Tax Evasion Prosecutions for Fiscal Year 2007
Lead Charge: 26 USC 7201 - Attempt to evade or defeat tax
Table 1: Criminal Prosecutions
The latest available data from the Justice Department show that during FY 2007 the government reported 196 new prosecutions with a lead charge of "26 USC 7201 - Attempt to evade or defeat tax". According to the case-by-case information analyzed by the Transactional Records Access Clearinghouse (TRAC), this number is down 5.3% over the past fiscal year when the number of prosecutions totaled 207.
The comparisons of the number of defendants charged with offenses are based on case-by-case information obtained by TRAC under the Freedom of Information Act from the Executive Office for United States Attorneys (see Table 1).
The trend in criminal prosecutions under this lead charge has been consistently downward for at least two decades. For example, when this number of FY 2007 prosecutions of this type is compared with those five years ago when there were 214, the number of prosecutions is down 8.4 percent. Prosecutions over the past year are much lower when compared to ten and twenty years ago. Overall, the data show that prosecutions of this type are down 49.4 percent from the level of 387 reported in 1997 and down 68.7 percent from the level of 626 reported in 1987. Or stated another way, the level of prosecutions today are only half what they were ten years ago and less than one-third the level they were two decades ago.
The long term trend in prosecutions for these matters going back to FY 1987 is shown more clearly in Figure 1. The vertical bars in Figure 1 represent the number of prosecutions of this type recorded each fiscal year. Each presidential administration is distinguished by the color of the bars.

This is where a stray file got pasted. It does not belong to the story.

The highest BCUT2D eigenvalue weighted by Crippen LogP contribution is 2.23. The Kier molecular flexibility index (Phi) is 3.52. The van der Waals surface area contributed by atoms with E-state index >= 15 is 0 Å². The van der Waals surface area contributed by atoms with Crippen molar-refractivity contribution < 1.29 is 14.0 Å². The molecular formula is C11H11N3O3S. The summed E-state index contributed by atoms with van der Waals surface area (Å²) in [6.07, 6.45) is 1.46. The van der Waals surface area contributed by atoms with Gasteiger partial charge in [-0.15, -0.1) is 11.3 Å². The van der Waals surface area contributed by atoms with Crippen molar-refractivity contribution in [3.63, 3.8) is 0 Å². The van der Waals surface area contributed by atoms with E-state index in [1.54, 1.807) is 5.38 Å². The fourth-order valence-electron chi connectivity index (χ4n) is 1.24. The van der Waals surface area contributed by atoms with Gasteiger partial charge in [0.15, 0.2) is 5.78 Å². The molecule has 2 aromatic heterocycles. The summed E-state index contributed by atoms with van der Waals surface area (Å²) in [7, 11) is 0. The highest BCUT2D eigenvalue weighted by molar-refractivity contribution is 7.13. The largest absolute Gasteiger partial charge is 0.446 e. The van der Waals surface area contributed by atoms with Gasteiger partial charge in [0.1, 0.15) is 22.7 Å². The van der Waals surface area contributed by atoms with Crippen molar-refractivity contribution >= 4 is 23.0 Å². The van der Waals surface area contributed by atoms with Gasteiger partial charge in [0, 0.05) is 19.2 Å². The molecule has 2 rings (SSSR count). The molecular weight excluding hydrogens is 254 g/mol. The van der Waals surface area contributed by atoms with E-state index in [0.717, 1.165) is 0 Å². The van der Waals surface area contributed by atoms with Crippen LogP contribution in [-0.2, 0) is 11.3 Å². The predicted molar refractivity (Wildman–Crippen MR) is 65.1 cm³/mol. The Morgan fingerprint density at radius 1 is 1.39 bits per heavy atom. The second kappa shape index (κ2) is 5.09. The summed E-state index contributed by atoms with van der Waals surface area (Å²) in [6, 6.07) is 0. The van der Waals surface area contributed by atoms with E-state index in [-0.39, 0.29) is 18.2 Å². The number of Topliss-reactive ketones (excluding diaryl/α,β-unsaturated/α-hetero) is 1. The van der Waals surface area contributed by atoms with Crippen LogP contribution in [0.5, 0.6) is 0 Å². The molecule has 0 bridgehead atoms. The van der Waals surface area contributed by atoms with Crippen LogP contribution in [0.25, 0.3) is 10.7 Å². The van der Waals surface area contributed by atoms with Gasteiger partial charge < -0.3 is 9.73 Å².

Leading Program Areas
Cases were classified by prosecutors into more specific types. During fiscal year 2007 all but one prosecution was termed a "White Collar Crime" offense. The remaining prosecution was classified under the "Narcotics/Drug" program area.
Last year was unusual in not having any other types of cases. For example, during FY 2006 there were three "Official Corruption" prosecutions, five "Government Regulatory" prosecutions, and even one case categorized as a "Domestic Terrorism Type" due to a concern for potential confrontations. Twenty years ago, it was also more common to see drug offenses prosecuted under this statute.
Figure 2: Prosecutions by Investigative Agency
Leading Investigative Agencies
The Internal Revenue Service was -- as one might expect -- the lead investigative agency for most prosecutions under this statute. The IRS accounted for 93.4 percent of prosecutions referred during FY 2007. See Figure 2.
The Justice Department accounted for the next largest group of ten referrals, including five from the Federal Bureau of Investigation. Two prosecution referrals came from other Treasury agencies, and one came from the Office of Inspector General of the Defense Department.
While most of the decline in prosecutions over the last twenty years has been because of a lower volume of referrals from the Internal Revenue Service, the declines were not limited to the IRS. Twenty years ago, for example, the referrals from the Justice Department accounted for 47 prosecutions rather than merely the ten last year.
Top Ranked Judicial Districts
Understandably, there is great variation in the number of prosecutions in each of the nation's ninety-four federal judicial districts. The districts registering the largest number of prosecutions with "attempt to evade or defeat the tax" as the recorded lead charge during the first twelve months of FY 2007 are shown in Table 2.